NEW from Sophia Thorne!

The Distance Duet by Sophia Thorne

Book One: Desire and Social Distance
Book Two: Time Is the Greatest Distance

None of this was supposed to happen.


I wasn’t supposed to be newly divorced and starting my life over again at 39. I was not supposed to become an essential worker at a bank call center during the outbreak of a deadly pandemic. And I definitely was not supposed to have fallen in love with my former professor from twenty years ago over the internet while trying to mend my already-broken heart. But one lonely night after my shift at work, I ran across a friend suggestion on Facebook that stopped me mid-scroll. We only had one mutual friend, but I knew his face practically better than I knew my own. It was Greyson Jameson, my former American literature professor at the University of Tennessee. I hadn’t seen or spoken to him in twenty years, yet there he was, looking shockingly good.


The University of Tennessee sent our asses home at the beginning of March, which is when I reconnected with my star student from two decades ago, Elena di Marco. I remembered her vividly. She had been a cute girl, to be sure, but in the intervening years she had become a ravishingly sexy woman. It isn’t enough that the world is burning outside–I have to go and fall in love with a former student via Facebook Messenger. As if my life wasn’t already complicated enough with my estranged wife away in rehab since the revelation of her affairs, and my two kids home from school with me 24/7. But I just couldn’t help myself. Usually I pride myself on my dominance and ability to exert control in any situation–but with Elena my restraint went out the window, leaving only one uncertain path into the future before me.

But then disaster strikes…

When Greyson’s wife’s rehab center closes down for quarantine and she is forced to move back in with Greyson, the burgeoning romance between Greyson and Elena seems as though it might not survive.

But distance is not always a matter of proximity, and there are ways to touch one another that don’t involve bodily contact. As Elena and Greyson’s involvement escalates, so does what hangs in the balance–and neither of them will emerge from this unchanged.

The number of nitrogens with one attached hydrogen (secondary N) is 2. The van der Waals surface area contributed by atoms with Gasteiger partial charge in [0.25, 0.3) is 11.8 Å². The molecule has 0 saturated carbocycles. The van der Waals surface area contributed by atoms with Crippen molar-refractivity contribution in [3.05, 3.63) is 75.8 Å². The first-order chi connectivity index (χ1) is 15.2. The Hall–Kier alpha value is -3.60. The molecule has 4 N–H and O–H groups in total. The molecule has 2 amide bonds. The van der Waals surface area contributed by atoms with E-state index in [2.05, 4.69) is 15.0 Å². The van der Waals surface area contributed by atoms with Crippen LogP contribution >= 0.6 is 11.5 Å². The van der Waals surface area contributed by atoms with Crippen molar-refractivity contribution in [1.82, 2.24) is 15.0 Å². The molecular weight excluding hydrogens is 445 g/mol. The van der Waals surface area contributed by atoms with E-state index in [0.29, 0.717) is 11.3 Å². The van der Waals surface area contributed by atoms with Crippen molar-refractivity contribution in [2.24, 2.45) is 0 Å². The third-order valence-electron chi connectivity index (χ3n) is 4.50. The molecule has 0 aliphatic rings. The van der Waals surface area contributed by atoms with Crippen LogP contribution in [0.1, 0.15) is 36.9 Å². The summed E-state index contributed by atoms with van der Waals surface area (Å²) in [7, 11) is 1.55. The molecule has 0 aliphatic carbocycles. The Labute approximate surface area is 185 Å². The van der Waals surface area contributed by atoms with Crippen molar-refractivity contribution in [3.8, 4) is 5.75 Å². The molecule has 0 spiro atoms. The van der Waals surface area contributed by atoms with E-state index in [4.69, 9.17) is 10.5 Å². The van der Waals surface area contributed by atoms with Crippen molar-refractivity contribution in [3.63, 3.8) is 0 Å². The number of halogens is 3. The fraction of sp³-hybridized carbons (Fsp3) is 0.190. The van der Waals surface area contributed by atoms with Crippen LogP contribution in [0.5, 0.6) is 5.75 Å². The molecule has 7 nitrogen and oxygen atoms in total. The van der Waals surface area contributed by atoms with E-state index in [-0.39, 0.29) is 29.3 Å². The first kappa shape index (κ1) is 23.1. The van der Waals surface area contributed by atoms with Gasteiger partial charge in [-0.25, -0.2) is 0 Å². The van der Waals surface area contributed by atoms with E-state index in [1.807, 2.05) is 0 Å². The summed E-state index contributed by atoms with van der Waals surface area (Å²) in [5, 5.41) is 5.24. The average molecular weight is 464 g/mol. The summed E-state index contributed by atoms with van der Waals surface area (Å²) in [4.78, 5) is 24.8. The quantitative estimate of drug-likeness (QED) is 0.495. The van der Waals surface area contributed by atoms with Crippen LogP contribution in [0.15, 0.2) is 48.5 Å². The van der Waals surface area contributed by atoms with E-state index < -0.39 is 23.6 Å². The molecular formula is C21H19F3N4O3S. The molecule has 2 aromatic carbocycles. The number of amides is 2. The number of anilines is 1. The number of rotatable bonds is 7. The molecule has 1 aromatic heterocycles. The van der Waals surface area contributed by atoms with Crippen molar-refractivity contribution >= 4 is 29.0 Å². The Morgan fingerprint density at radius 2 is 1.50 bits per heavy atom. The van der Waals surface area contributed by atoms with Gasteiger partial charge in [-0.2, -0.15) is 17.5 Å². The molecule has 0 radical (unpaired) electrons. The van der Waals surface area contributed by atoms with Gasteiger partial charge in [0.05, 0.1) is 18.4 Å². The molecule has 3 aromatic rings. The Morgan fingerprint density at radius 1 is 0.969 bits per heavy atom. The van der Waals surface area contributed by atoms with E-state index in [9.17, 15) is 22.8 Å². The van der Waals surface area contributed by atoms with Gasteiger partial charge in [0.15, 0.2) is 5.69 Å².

A Note from Sophia Thorne

Book One, Desire and Social Distance, is slated to release in early 2021. Sign up for my newsletter to get updates! In the upcoming weeks I will be sharing more details and sneak peeks into The Distance Duet, and pre-orders will be opening soon, so watch for an email link to reserve your copy! Thank you for reading.

~ Sophia

Show Don’t Tell – What That Really Means

You always hear writers give this advice. “Show, don’t tell.” But what the hell does that really mean, anyway? Nobody has ever given me a clear explanation. But I did figure it out by myself, and here’s the best way I know how to explain it: using dialogue tags.

The road to hell is paved with adverbs. –Stephen King

If you’ve read King’s On Writing, you’ll recognize that witticism. It’s also true. And that’s because using adverbial dialogue tags is bad writing. For example:

“Put the phone down now,” Alicia said menacingly.

As King puts it in On Writing, “who farted, right?” We don’t want to be told that Alicia’s tone was menacing; we want to be shown. So how would we do that? Instead, we might write:

“Put the phone down. Now,” Alicia said.

That little pause afforded by the period imbues her statement with a hint of malice, a bit of a threat, which shows the reader how Alicia is feeling about what she is saying, which construes her emotions better than an adverbial dialogue tag appended to the end. Or we might change the verbiage to imply urgency:

“Drop the phone! Now!” Alicia said.

Or if we’re trying to denote a threat, perhaps:

“If you’re smart, you’ll put the phone down. Now,” Alicia said.

There’s no need to add that she said it “menacingly,” because the words themselves are menacing.

That’s it. That’s showing instead of telling. Simple, right? What’s the best or worst writing advice you’ve ever been given?

How I Know I’m a Writer #001

Am I insane? Tell me other writers do this so we can be insane together.

Reason No. 001: I’ll see a cute guy, and instead of approaching him, I’ll sink deep into imaginative thought, and five minutes later–after he’s long gone–catch myself concluding my summation of the entire hypothetical relationship, like, “We’d realize we only stayed together for the kids.” Am I insane? Tell me other writers do this, so we can be insane together.

Do you have any writerly quirks? I’d love to hear them in the comments.

%d bloggers like this: